Learning by Example: Effective Use of Stories in Army Leadership Training Is Dependent on Context

Article excerpt

Facing high-risk and turbulent external environments, leaders at all levels make decisions paramount to long-term organizational success, particularly in the U.S. Army.

Recently, frequent deployments and decreased opportunities for institutional learning have placed a premium on the effectiveness of multi-source feedback, mentoring, and other methods to accelerate development of Army leadership competencies and to inculcate Army values. Amid resource constraints, the Center for Army Leadership (CAL) strives to improve leader development through acceleration of competency acquisition.

Stories, as exemplars, present a powerful and motivational tool for leaders at all levels to better understand what the Army expects from them. Meaningful stories are easily remembered and have long been a device to transmit the culture, beliefs, and history of an organization.

However, relatively little is known about how the content and context of an exemplar is related to individual learner development and retention. CAL and ICF International are currently developing a library of leadership exemplars to better communicate effective leadership behavior throughout the Army.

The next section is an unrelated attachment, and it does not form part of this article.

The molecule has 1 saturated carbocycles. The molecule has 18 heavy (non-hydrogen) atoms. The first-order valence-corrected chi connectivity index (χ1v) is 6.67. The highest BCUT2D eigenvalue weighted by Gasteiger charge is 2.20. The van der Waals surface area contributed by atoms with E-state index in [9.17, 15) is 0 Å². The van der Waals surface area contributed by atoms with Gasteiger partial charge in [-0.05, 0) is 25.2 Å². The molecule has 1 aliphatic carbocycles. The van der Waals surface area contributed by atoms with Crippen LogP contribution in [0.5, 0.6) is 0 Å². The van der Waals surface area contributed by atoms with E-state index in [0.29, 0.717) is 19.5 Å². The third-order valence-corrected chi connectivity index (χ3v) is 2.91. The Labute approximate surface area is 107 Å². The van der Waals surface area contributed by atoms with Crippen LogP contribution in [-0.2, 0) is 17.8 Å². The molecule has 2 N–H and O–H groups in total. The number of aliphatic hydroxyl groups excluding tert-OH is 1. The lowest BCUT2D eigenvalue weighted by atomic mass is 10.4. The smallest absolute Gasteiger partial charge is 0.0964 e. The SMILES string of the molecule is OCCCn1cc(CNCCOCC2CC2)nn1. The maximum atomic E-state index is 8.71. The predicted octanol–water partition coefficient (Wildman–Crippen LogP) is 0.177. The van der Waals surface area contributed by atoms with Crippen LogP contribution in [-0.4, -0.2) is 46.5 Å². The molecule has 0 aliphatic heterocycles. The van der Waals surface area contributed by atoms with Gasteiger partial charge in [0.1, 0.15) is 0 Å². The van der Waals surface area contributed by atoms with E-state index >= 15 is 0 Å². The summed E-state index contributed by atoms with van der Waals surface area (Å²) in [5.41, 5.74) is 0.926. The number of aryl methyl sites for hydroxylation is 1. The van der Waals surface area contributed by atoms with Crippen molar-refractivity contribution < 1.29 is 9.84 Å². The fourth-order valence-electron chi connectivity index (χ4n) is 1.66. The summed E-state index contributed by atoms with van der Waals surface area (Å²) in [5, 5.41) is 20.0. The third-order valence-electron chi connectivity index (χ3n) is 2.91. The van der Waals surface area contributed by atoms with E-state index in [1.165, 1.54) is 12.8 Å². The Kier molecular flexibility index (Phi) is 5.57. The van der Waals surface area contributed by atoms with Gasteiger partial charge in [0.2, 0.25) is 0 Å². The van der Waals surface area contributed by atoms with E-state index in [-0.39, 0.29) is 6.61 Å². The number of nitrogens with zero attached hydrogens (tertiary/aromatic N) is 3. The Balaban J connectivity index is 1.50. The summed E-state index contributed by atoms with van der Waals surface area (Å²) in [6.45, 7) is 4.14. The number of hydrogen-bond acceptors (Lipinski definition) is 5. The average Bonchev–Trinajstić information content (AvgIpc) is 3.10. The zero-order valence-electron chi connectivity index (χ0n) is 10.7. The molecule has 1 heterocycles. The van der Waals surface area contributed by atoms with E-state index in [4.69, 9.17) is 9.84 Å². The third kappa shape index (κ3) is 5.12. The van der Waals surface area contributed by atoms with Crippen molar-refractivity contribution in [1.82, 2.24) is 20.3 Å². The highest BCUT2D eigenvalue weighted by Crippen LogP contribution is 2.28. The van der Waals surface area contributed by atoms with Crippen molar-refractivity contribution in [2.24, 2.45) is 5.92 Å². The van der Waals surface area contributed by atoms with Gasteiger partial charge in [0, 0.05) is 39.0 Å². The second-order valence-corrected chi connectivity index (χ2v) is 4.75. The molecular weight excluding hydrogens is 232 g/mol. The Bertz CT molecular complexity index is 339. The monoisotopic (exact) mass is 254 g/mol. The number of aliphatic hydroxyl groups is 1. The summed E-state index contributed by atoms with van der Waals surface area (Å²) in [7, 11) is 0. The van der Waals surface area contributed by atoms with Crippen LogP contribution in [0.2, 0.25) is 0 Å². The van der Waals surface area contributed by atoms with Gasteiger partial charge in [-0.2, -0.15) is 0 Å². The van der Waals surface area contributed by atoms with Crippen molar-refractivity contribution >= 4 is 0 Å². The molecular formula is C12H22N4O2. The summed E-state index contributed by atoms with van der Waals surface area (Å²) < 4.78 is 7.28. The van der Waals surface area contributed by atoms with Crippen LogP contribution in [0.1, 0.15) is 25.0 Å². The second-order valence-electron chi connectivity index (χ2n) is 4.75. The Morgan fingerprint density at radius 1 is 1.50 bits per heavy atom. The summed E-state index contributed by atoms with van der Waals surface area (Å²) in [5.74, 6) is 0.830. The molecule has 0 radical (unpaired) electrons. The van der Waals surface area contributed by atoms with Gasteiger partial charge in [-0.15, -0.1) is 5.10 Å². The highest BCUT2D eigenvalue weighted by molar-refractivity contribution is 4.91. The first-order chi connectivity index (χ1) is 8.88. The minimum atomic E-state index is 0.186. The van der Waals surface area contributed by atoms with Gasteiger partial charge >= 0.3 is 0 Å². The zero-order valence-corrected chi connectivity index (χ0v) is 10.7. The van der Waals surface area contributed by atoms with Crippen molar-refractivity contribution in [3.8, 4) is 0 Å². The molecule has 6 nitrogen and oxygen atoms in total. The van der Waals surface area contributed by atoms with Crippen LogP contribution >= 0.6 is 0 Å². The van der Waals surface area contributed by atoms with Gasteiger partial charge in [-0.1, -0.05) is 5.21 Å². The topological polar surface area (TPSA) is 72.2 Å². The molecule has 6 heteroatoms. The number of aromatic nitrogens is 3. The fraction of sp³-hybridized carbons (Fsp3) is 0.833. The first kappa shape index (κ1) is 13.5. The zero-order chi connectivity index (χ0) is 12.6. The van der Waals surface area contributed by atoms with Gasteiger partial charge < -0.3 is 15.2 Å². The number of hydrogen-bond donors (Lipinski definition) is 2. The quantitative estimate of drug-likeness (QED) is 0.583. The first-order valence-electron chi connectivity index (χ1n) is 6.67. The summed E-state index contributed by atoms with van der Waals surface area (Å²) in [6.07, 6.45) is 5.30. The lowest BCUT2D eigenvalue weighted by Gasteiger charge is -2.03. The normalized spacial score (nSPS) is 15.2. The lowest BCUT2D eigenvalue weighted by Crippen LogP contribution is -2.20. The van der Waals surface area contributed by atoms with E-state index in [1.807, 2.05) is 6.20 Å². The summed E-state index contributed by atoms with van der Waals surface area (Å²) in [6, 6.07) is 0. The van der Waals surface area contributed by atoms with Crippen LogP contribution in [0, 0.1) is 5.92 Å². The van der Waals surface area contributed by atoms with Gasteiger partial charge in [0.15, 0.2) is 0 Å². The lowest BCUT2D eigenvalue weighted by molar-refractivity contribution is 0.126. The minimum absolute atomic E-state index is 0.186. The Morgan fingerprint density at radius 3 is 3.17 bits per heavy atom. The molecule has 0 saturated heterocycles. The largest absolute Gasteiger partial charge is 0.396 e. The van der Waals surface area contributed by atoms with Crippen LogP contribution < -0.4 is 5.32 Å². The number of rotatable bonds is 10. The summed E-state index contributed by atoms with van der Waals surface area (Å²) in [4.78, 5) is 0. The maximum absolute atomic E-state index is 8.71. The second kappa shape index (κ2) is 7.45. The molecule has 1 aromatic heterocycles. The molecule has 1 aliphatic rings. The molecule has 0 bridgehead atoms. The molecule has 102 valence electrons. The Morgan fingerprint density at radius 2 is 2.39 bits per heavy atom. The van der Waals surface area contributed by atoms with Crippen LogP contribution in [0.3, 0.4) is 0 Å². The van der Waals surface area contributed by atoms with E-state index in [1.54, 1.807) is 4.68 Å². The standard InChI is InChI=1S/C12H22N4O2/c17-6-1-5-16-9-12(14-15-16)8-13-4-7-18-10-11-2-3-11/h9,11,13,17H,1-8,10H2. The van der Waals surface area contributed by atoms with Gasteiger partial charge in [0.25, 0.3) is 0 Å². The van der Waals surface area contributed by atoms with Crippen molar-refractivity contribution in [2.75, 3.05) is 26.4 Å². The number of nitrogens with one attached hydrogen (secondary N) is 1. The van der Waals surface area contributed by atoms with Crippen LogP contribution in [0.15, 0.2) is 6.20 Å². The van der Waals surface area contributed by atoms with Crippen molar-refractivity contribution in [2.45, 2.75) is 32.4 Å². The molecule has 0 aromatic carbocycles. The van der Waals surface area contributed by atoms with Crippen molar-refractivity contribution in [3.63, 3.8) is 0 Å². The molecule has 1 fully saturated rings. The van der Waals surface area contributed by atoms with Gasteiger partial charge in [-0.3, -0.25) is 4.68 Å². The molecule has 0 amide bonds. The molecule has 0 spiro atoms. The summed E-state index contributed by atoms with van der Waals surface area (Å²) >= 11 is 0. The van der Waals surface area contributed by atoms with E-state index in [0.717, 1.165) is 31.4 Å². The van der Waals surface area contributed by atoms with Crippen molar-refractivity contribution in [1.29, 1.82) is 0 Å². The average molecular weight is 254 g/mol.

The intent is for the stories to be concise and clear examples of various doctrinal competencies. This article reports the results of an examination of how exemplar gender, timeframe, rank, and situational context affect perceptions of the story effectiveness.

Exemplars come from a variety of sources such as books, videos, and blogs, and include leaders in a range of levels and circumstances. Each exemplar can typically be reviewed in less than 10 minutes. The library could be used for individual self development or in the classroom.

An instructor can use the source reference material and a briefing format that provides a summary of the exemplar situation, challenge, leader actions, and outcomes to improve the understanding of the story.

Recently, an evaluation of 25 of these exemplars was completed with 67 combat arms soldiers to determine the perceived effectiveness of, relevancy of, and level of interest in, each exemplar. The analysis included an examination of how effectiveness was related to the following exemplar characteristics:

* gender of the leader featured in the exemplar

* timeframe in which the exemplar takes place (before 2000 and after 2000)

* rank of the leader (for example, company grade, field grade, or none)

* operational context (deployed, garrison, or civilian). …

Oops!

An unknown error has occurred. Please click the button below to reload the page. If the problem persists, please try again in a little while.